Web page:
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Women: What was your Independence Symbol?

by Bethany

Symbols: Womankind

A symbol throughout history was once our main form of communication. Scripts and language started in the picto form with symbols to represent concepts. It seems only human then that we  identify symbols in our own lives for various concepts.

In a recent conversation with a new friend we chatted about symbols of our own independence as women. What were moments in our lives that indicated our independence. What were the objects or ideas we clung to as could not let go because it had defined a part of us.

At 15 I took a test to get into our local community college. I passed all sections except math which I could re-take the following year. I was enrolled as the youngest student in the early entry program and started taking classes full time. I picked them all out myself including a Women’s Studies course, despite my parents disapproval.  Being enrolled so young, studying with adults, and investing in my education was something I hold onto. It was the start of my independent and critical thinking.

That was my independence symbol: School and getting straight A’s. Choosing my education. I held onto it without even realizing how tight my grip was. How tightly society had made me cling to what I thought embodied my own independence.

This got me thinking. What do we, as women take ownership of in order to declare self reliance? What is our own personal symbol, our silent fist in the air – we can take care of ourselves- that allows for that independence?

What do we, as women take ownership of in order to declare self reliance?

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I reached out and asked some women in our Personal Finance sphere to share their own stories and symbols of Independence for this post.

Buying a Home Yourself

Leigh writes, “A moment of independence for me was buying a condo myself when I was single. I don’t think I realized that until later. I really struggled with figuring out how to share it with my husband, feeling like that would negate the fact that I bought it myself.

So now I tell people that I bought it myself when I was single but we own it together now. When I did buy the condo it was a huge contribution to our financial independence journey. It is no longer a good fit for us, but we have built so much equity.

It has been super hard to let it go because of that, even though letting it go is necessary. “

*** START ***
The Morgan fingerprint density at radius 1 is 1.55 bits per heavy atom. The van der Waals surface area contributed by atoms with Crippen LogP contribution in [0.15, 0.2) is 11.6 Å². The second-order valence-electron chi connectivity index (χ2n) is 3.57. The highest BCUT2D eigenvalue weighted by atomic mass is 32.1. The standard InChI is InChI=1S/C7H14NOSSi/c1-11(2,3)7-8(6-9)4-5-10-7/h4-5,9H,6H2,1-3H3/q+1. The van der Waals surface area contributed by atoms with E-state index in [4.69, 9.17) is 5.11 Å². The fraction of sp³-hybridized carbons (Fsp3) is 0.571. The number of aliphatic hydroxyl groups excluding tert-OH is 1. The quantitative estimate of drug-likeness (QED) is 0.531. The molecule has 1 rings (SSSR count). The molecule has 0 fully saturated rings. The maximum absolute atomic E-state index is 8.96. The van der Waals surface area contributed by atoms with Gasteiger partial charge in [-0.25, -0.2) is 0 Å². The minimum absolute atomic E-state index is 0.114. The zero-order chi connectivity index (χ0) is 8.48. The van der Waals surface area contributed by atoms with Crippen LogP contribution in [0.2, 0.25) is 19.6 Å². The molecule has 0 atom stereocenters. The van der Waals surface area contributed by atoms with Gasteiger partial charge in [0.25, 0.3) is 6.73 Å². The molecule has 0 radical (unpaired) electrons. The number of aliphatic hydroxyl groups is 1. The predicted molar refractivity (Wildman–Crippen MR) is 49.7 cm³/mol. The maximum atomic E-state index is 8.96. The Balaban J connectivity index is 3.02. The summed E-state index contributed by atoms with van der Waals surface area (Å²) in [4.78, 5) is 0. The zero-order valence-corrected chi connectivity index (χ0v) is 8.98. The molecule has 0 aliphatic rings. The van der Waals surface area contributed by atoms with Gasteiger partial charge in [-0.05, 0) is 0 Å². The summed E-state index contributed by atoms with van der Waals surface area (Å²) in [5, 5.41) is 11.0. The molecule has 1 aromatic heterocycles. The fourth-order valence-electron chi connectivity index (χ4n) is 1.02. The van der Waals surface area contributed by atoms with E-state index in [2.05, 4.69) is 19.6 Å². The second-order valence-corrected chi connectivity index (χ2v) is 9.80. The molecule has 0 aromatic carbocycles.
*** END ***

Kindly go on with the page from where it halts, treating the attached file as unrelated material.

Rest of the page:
Leigh writes at Leigh’s Financial Journey and you can see more of her story here.

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Choosing A Family and Choosing Yourself

Revanche  recalls  a moment back in college, “When I bought my first car all by myself – negotiating with the dealers, financing it, getting insurance, realizing what my mistakes were in that process and paying it off in 2.5 years – I thought that symbolized my financial independence.

But it didn’t.

It really showed my capacity for handling money and learning how to do it better, and how much I could accomplish with hard work, determination, and the opportunity to work a whole lot of overtime. Those were invaluable, of course but my situation was peculiar. I’d never had trouble establishing my independence as a single woman from anyone I dated.

My trouble was I had, due to filial piety, tied my financial fate and future to my parents as their provider from the age of 17, believing I owed them a great debt. It wasn’t until I learned the truth about the person my surviving parent had always been that my true act of independence came. Though I loved that first car, it stood for so much achievement in a life that felt light of such things, and it gave me great pain to do so, I made the decision to sign it over in order to quickly and cleanly cut financial ties with my dad.

I chose myself and my chosen family, I chose freedom. 

Revanche writes more about this decision and her money journeys at A Gai Shan Life.

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Solo Travel

76k Project documented a specific experience as her independence symbol, writing

“ When I was 19 years old and a sophomore in college, I decided to go on a solo adventure across the country. I hopped on a train in Chicago and took it all the way to Flagstaff, AZ. I stayed at a local hostel, roomed with a bunch of people I’d never met but with whom I bonded instantly, and went hiking in the Grand Canyon. I still remember walking up to the rim of the canyon and feeling my head explode with awe.

The trip was a symbol of independence for me because although my family had traveled quite a bit while I was growing up, I’d never ventured out on my own before. Furthermore, I’d just met the guy whom I’d end up marrying.

It was a surprise even to me when I realized that even though I liked him an awful lot, I didn’t want him to come along.

I wanted to prove to myself that I could be an independent solo female traveler. It was a rite of passage I created for myself, and I’ll always be grateful to 19-year-old me for that experience.”

76K project writes more about money and debt payoff here

The Rite of Passage

There was something so visceral and shared about reading these stories.

Was it sisterhood? Or simply because I  knew what my symbol was.

Is this because we as women were so long a symbol ourselves?

I think often that because a woman was and in some cases still exists as a thing, a symbol for men’s success,  that this is perhaps why my grip tightens around those objects and moments that are completely mine. When I grasp at what I have done- it is as if to shake it at the Universe “See! I am woman. I am.”

Thank you to those who contributed to this post and to all of those who choose to share their independence symbol below. What was your symbol?

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